Kane Williamson's career-best score of 284 not out was the highlight of a clinical team performance by Northern Districts that saw them thrash Wellington by an innings and 230 runs at the Lincoln No. 3 Ground. Northern Districts put Wellington in and Tim Southee ripped through Wellington's line-up, picking up 7 for 37 as Wellington were skittled for 162. Williamson then ensured his team got a 446-run first-innings lead with his first double-century in first-class cricket, and in Wellington's second innings it was Northern Districts' spinners who were among the wickets to complete an all-round performance and their first win of the season.

Northern Districts dominated the match from the start: Southee picked up a wicket with the last ball of the third over of the game, and in the next 22-year-old left-arm seamer Trent Boult struck twice to leave Wellington 12 for 3. Stephen Murdoch scored a half-century and stitched together a 101-run stand with Grant Elliott but Southee came back and took six wickets in a remarkable six-over spell to end Wellington's innings in just 54.4 overs.

Northern Districts seized control of the game by the end of the first day itself, with Williamson and Brad Wilson laying a solid foundation. On the second day, the rest of Northern Districts' middle order did a fair job of supporting Williamson, who got his runs at a strike-rate of 71.00 and hit 31 fours and a six in his mammoth innings.

Wellington were staring down the barrel when Northern Districts declared 11 overs into the fourth day on 608 for 9 but they would have been disappointed to not even stretch the match to a fourth day. They lost wickets at regular intervals, with Daniel Vettori picking up 3 for 28 and Williamson following up his double-ton with three wickets, and were bowled out for 216 in 82.2 overs.

A shocking collapse from Otago on the third day saw them bowled out for 63, giving Central Districts an innings-and-seven-run-victory at the Bert Sutcliffe Oval in Lincoln. It was a bizarre twist in a match that had been fairly evenly poised at the start of the third day, with Otago 41 runs behind with nine wickets in hand. They could only add another 34 runs to their overnight score of 29 for 1, with fast bowler Michael Mason completing a six-wicket haul and legspinner Tarun Nethula bagging three wickets. Seamer Adam Milne struck with the second ball of the third day and Mason and Nethula went about wrecking the rest of Otago's line-up. There were only three double-digit scores for Otago and seven batsmen were dismissed for scores of 3 or less. It was a remarkable turnaround from Otago's first game, when it had been them who bowled Canterbury out for 61 in their second innings to earn a win.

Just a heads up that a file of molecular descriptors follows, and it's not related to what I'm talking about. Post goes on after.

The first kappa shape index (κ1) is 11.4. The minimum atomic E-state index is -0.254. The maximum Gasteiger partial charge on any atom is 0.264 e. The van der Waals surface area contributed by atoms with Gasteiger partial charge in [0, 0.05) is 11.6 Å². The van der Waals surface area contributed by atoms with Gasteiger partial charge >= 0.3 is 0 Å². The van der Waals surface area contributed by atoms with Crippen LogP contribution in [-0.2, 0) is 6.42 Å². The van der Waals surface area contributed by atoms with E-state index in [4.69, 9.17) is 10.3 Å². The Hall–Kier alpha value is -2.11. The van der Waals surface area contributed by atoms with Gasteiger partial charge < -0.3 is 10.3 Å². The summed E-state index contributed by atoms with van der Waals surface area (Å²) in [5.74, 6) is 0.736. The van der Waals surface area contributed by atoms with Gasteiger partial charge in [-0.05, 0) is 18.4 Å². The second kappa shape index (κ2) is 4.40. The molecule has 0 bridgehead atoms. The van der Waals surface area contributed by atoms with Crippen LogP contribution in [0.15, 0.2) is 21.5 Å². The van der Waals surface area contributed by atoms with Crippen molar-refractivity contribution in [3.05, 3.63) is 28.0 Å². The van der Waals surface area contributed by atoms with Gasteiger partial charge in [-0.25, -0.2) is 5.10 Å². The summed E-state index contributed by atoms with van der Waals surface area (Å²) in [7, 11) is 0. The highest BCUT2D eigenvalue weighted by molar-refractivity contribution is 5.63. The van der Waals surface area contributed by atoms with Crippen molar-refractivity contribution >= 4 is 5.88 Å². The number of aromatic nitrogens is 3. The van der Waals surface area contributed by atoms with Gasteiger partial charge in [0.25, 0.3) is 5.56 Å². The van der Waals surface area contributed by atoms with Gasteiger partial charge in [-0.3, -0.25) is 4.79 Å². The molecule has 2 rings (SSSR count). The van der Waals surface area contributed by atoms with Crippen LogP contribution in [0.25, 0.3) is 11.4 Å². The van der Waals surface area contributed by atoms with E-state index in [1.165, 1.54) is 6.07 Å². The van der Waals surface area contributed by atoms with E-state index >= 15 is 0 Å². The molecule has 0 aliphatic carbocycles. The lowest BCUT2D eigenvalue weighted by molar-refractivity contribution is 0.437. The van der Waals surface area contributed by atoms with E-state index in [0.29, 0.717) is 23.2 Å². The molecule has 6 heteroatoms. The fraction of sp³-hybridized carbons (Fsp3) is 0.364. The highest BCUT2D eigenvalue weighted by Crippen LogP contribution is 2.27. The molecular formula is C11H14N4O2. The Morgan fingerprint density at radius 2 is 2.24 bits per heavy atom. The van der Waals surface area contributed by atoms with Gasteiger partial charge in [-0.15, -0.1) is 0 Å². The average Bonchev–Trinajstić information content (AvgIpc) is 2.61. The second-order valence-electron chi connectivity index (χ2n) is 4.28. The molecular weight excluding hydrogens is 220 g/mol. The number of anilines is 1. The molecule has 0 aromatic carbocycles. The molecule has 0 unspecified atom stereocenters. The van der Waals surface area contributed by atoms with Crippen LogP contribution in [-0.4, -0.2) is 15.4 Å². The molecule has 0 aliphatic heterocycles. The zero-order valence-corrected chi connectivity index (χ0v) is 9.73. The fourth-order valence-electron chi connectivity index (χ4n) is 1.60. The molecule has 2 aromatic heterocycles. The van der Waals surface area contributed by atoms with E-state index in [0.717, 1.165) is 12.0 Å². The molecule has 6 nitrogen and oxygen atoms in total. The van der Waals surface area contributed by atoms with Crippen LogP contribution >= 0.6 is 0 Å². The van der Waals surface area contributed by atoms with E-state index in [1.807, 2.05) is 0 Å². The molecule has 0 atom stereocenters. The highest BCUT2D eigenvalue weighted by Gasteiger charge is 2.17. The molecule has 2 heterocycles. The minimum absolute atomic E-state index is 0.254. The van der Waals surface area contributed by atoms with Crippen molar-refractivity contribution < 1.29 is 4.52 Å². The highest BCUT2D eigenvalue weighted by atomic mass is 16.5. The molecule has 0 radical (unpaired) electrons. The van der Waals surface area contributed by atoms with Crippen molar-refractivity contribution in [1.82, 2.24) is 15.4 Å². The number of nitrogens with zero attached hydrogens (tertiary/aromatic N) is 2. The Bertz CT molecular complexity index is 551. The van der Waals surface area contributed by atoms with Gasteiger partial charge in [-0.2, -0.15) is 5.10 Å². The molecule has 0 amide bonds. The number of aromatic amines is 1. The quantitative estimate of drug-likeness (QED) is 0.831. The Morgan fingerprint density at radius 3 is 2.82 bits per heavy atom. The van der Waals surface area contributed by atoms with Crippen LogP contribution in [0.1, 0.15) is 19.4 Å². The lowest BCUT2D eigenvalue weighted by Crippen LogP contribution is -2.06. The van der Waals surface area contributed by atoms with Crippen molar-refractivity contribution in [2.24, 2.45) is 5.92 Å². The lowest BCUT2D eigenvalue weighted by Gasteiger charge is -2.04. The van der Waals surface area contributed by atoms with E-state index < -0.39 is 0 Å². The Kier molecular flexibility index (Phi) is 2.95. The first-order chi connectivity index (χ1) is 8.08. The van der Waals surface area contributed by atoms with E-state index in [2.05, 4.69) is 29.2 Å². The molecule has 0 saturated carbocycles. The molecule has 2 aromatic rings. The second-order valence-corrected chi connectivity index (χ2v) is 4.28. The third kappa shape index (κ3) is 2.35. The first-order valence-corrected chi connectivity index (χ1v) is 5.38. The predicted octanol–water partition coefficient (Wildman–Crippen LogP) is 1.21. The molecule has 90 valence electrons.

Otago had been put in on the first day and were bowled out for 207 with Nethula taking a career-best 6 for 32. Sam Wells scored 57 and Otago were 127 for 3 at one stage but the middle and lower order could not build on the base. Seamers Neil Wagner and Ian Butler made sure Central Districts could not get a big first-innings lead, taking seven wickets between them to bowl Central Districts out for 277. At one stage they had Central Districts at 99 for 4 but Ben Smith scored 52 and Kruger van Wyk got 72 to ensure their team got the lead.

Still, it was only a 70-run lead and Central Districts would have expected to have been made to work for the win. The collapse of 34 for 9 on the third day, though, meant they did not even have to bat again.

The only game that went the distance ended in a draw as Canterbury and Auckland registered a stalemate at Mainpower Oval in Rangiora. Canterbury got eight points out of the fixture with a first-innings lead, while Auckland had to settle for five points. Canterbury's dominance was based on Dean Brownlie's 171 off 268 balls, with 22 fours and three sixes. After Canterbury had slipped to 146 for 4, Brownlie steadied the innings in Reece Young's (80 off 125) company, before propelling them forward in partnership with Andrew Ellis (97 off 70 balls).

Auckland's reply was a curious affair, with two of the top four bagging ducks, and eight of their wickets falling for contributions under 16. Willie Lonsdale was the main destroyer, picking up 4 for 82 in 23 overs, while Todd Astle took three wickets. The men who got in, though, - Martin Guptill and Colin de Grandhomme - struck it rich. Guptill powered to 195, while de Grandhomme made 117 off 134 balls. Their 211-run sixth wicket stand formed the backbone of the innings, but Auckland still fell 111 runs short of a lead.

George Worker hit a ton in Canterbury's reply, as they declared at 243 for 9, setting up a stiff chase of 354 on the final day. Guptill began aggressively, but the rest of the top order played it safe. Gareth Hopkins ended with an unbeaten 63 before the teams called it off, with Auckland at 196 for 4. They stayed at second spot in the table, while Canterbury were fifth, four points ahead of last-placed Wellington.